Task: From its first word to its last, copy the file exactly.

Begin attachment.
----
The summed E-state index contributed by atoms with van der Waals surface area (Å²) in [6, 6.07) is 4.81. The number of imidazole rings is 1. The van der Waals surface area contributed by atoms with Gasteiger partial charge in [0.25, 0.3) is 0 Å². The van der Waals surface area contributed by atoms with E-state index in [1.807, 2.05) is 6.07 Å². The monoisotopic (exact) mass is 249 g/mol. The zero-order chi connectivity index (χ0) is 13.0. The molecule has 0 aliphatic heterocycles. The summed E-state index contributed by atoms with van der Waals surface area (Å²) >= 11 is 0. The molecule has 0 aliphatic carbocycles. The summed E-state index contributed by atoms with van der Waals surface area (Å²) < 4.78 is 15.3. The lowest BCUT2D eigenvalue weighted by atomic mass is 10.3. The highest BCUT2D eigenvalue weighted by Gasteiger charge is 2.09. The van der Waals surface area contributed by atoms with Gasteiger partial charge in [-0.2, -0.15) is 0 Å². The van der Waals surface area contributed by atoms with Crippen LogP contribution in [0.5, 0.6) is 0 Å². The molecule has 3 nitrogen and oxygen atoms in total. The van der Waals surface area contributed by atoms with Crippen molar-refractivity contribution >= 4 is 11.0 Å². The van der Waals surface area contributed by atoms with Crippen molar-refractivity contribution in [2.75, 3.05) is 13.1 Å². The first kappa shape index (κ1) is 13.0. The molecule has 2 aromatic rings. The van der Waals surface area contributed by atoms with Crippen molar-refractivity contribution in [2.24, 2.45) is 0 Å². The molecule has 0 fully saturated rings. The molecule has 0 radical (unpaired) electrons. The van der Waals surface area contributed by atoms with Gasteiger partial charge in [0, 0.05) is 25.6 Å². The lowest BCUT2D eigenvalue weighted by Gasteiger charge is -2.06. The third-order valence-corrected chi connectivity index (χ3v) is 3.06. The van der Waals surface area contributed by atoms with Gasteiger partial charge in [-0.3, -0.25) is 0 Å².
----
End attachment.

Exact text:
The summed E-state index contributed by atoms with van der Waals surface area (Å²) in [6, 6.07) is 4.81. The number of imidazole rings is 1. The van der Waals surface area contributed by atoms with Gasteiger partial charge in [0.25, 0.3) is 0 Å². The van der Waals surface area contributed by atoms with E-state index in [1.807, 2.05) is 6.07 Å². The monoisotopic (exact) mass is 249 g/mol. The zero-order chi connectivity index (χ0) is 13.0. The molecule has 0 aliphatic heterocycles. The summed E-state index contributed by atoms with van der Waals surface area (Å²) >= 11 is 0. The molecule has 0 aliphatic carbocycles. The summed E-state index contributed by atoms with van der Waals surface area (Å²) < 4.78 is 15.3. The lowest BCUT2D eigenvalue weighted by atomic mass is 10.3. The highest BCUT2D eigenvalue weighted by Gasteiger charge is 2.09. The van der Waals surface area contributed by atoms with Gasteiger partial charge in [-0.2, -0.15) is 0 Å². The van der Waals surface area contributed by atoms with Crippen LogP contribution in [0.5, 0.6) is 0 Å². The molecule has 3 nitrogen and oxygen atoms in total. The van der Waals surface area contributed by atoms with Crippen molar-refractivity contribution >= 4 is 11.0 Å². The van der Waals surface area contributed by atoms with Crippen molar-refractivity contribution in [2.75, 3.05) is 13.1 Å². The first kappa shape index (κ1) is 13.0. The molecule has 2 aromatic rings. The van der Waals surface area contributed by atoms with Crippen molar-refractivity contribution in [2.24, 2.45) is 0 Å². The molecule has 0 fully saturated rings. The molecule has 0 radical (unpaired) electrons. The van der Waals surface area contributed by atoms with Gasteiger partial charge in [0, 0.05) is 25.6 Å². The lowest BCUT2D eigenvalue weighted by Gasteiger charge is -2.06. The third-order valence-corrected chi connectivity index (χ3v) is 3.06. The van der Waals surface area contributed by atoms with Gasteiger partial charge in [-0.3, -0.25) is 0 Å².